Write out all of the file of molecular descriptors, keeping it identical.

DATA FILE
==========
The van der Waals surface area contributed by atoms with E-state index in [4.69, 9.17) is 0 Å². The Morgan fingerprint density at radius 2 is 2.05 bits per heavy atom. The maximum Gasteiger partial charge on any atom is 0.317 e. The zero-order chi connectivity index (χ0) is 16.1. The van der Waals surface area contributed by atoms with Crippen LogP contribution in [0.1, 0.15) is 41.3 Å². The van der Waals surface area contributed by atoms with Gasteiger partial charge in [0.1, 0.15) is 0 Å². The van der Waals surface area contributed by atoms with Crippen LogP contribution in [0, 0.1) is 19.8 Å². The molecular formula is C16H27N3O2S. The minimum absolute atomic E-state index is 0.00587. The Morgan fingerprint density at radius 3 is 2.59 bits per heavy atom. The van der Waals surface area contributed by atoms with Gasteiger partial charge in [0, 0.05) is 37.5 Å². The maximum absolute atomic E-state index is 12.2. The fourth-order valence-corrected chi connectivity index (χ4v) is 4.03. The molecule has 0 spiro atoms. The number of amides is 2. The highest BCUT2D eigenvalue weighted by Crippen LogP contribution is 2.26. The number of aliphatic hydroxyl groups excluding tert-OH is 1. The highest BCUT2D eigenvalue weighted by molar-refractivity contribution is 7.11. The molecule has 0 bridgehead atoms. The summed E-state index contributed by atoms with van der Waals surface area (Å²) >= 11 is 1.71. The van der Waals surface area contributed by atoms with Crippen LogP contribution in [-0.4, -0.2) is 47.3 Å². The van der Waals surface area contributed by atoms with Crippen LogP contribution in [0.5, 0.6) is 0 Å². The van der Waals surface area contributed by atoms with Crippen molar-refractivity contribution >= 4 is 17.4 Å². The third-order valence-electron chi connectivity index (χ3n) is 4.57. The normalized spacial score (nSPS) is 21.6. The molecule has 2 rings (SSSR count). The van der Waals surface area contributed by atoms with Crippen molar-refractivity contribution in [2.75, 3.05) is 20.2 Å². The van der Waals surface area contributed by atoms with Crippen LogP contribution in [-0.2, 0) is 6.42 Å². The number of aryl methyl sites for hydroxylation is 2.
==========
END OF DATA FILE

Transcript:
The van der Waals surface area contributed by atoms with E-state index in [4.69, 9.17) is 0 Å². The Morgan fingerprint density at radius 2 is 2.05 bits per heavy atom. The maximum Gasteiger partial charge on any atom is 0.317 e. The zero-order chi connectivity index (χ0) is 16.1. The van der Waals surface area contributed by atoms with Crippen LogP contribution in [0.1, 0.15) is 41.3 Å². The van der Waals surface area contributed by atoms with Gasteiger partial charge in [0.1, 0.15) is 0 Å². The van der Waals surface area contributed by atoms with Crippen LogP contribution in [0, 0.1) is 19.8 Å². The molecular formula is C16H27N3O2S. The minimum absolute atomic E-state index is 0.00587. The Morgan fingerprint density at radius 3 is 2.59 bits per heavy atom. The van der Waals surface area contributed by atoms with Gasteiger partial charge in [0, 0.05) is 37.5 Å². The maximum absolute atomic E-state index is 12.2. The fourth-order valence-corrected chi connectivity index (χ4v) is 4.03. The molecule has 0 spiro atoms. The number of amides is 2. The highest BCUT2D eigenvalue weighted by Crippen LogP contribution is 2.26. The number of aliphatic hydroxyl groups excluding tert-OH is 1. The highest BCUT2D eigenvalue weighted by molar-refractivity contribution is 7.11. The molecule has 0 bridgehead atoms. The summed E-state index contributed by atoms with van der Waals surface area (Å²) >= 11 is 1.71. The van der Waals surface area contributed by atoms with Crippen LogP contribution in [-0.4, -0.2) is 47.3 Å². The van der Waals surface area contributed by atoms with Crippen LogP contribution in [0.5, 0.6) is 0 Å². The van der Waals surface area contributed by atoms with Crippen molar-refractivity contribution >= 4 is 17.4 Å². The third-order valence-electron chi connectivity index (χ3n) is 4.57. The normalized spacial score (nSPS) is 21.6. The molecule has 2 rings (SSSR count). The van der Waals surface area contributed by atoms with Crippen molar-refractivity contribution in [2.75, 3.05) is 20.2 Å². The van der Waals surface area contributed by atoms with Crippen LogP contribution in [-0.2, 0) is 6.42 Å². The number of aryl methyl sites for hydroxylation is 2.